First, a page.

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US, Israeli officials disagree over implications of site

Iran said building vast new underground tunnels to hold nuclear enrichment facility

New York Times says US and Israeli officials have been monitoring new construction at Natanz for a year; Defense Minister Gantz first alluded to site in speech last month

This satellite image from Planet Labs PBC shows Iran's underground Natanz nuclear site, as well as ongoing construction to expand the facility in a nearby mountain south of Natanz. Iran, May 9, 2022. (Planet Labs PBC via AP)
This satellite image from Planet Labs PBC shows Iran's underground Natanz nuclear site, as well as ongoing construction to expand the facility in a nearby mountain south of Natanz. Iran, May 9, 2022. (Planet Labs PBC via AP)

Iran is constructing a vast new network of tunnels at its Natanz nuclear site that could house a massive enrichment facility that would be impervious to bunker-busting bombs and cyberattacks, the New York Times reported Thursday.

The report said that the US and Israel had been monitoring construction at the site for several months, but had refrained from commenting on it publicly, with the exception of a brief remark made last month by Defense Minister Benny Gantz.

“At this very time, Iran is making an effort to complete the production and installation of 1,000 advanced IR6 centrifuges at its nuclear facilities, including a new facility being built at an underground site near Natanz,” he said, speaking at a conference at Herzliya’s Reichman University.

Gantz’s public comments surprised both US and Israeli officials, the report said. Iran did not deny the accusation, having previously said it was constructing new facilities in response to attacks at the existing Natanz site, blamed on Israel.

Sattelite images published recently by research groups show that the new facility is close to the old center at Natanz, but buried far deeper under a mountain, in a similar manner to the Fordow plant. Efforts to attack such a site would require the most advanced bunker-busters, which Israel does not yet possess.

The report noted that the Americans and Israelis differ sharply over the seriousness of the implications of the construction.

Biden administration officials told the Times that they have been following the construction for more than a year and they were not especially alarmed.

They pointed out that the facility, which would be deep underneath a mountain, would not be ready for several years, giving the Americans time to deal with it either through diplomacy or force should the need arise.

They believe that the primary purpose of the new facility is to replace the centrifuge facility that was severely damaged in a sophisticated attack last year, blamed on Israel.

This photo released July 2, 2020, by the Atomic Energy Organization of Iran, shows a building after it was damaged by a fire, at the Natanz uranium enrichment facility some 200 miles (322 kilometers) south of the capital Tehran, Iran. (Atomic Energy Organization of Iran via AP)

And while it would not play a role in Iranian abilities to construct a nuclear weapon in the near future, Tehran was using its existence to pressure the US into concessions in talks over a return to the nuclear deal.

Talks between Iran and world powers in Vienna to revive the 2015 nuclear deal have stalled.

The nuclear deal collapsed four years ago when former US president Donald Trump withdrew the United States and imposed crushing sanctions on Iran. In the meantime, Iran has vastly expanded its nuclear work, while insisting that it is for peaceful purposes.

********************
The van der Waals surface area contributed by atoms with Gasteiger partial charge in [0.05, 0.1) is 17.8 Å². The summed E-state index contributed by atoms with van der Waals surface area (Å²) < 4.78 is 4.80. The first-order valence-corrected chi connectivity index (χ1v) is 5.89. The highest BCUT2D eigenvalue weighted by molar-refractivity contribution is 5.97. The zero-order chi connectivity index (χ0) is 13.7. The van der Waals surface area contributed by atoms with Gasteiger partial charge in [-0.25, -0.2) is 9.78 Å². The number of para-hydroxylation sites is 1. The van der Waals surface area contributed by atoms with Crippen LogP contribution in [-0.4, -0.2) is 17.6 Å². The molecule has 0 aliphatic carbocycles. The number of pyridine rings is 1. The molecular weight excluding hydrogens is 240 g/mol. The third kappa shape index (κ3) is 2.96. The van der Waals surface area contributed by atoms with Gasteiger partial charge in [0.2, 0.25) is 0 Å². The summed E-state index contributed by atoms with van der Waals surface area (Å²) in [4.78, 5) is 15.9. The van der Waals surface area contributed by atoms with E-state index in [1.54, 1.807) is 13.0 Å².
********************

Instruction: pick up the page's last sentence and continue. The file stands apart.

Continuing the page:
“The Iranians’ highest priority is using the nuclear threat to gain concessions, economic and otherwise,” Gen. Kenneth F. McKenzie Jr., the recently retired head of US Central Command, told the Times.

Israeli officials, however, view the site very differently.

They see it as further evidence of Iran’s efforts to achieve nuclear weapons capabilities and justification for Israeli efforts to thwart the program, the Times said.

The report said the construction could be behind what it called accelerated Israeli efforts to thwart the program, referencing several recent attacks on Iranian scientists and engineers blamed on Israel.

It also noted that construction of the new site began around the same time as the killing of the father of Iran’s nuclear program Mohsen Fakhrizadeh, which has also been blamed on Israel.

In his recent speech, Gantz said Iran is just a “few weeks” from accumulating sufficient fissile material for a bomb.

Defense Minister Benny Gantz speaks during a conference at Herzliya’s Reichman University, May 17, 2022. (Gilad Kvalarchik)

“Iran continues to accumulate irreversible knowledge and experience in the development, research, production, and operation of advanced centrifuges,” Gantz said.

“It stands just a few weeks away from accumulating fissile material that will be sufficient for a first bomb, holds 60 kg of enriched material at 60%, produces metallic uranium at the enrichment level of 20%, and prevents the IAEA from accessing its facilities,” he added, before revealing the construction at Natanz.

The Times report quoted several Israeli officials as saying they believe Iran’s ultimate objective is to use the facility to enrich uranium at a mass scale, using advanced new centrifuges.

American officials concede the new facility is quite large, and usually well protected, the Times said.

But while much of the West’s focus was on Iran’s nuclear program, General McKenzie warned that the major current threat came from Iran’s ballistic missiles, cruise missiles and drones, which he called Tehran’s “crown jewels.”

“And that’s where they’ve made huge strides in the last five to seven years,” General McKenzie said, “where they now realistically have overmatch against their neighbors.”

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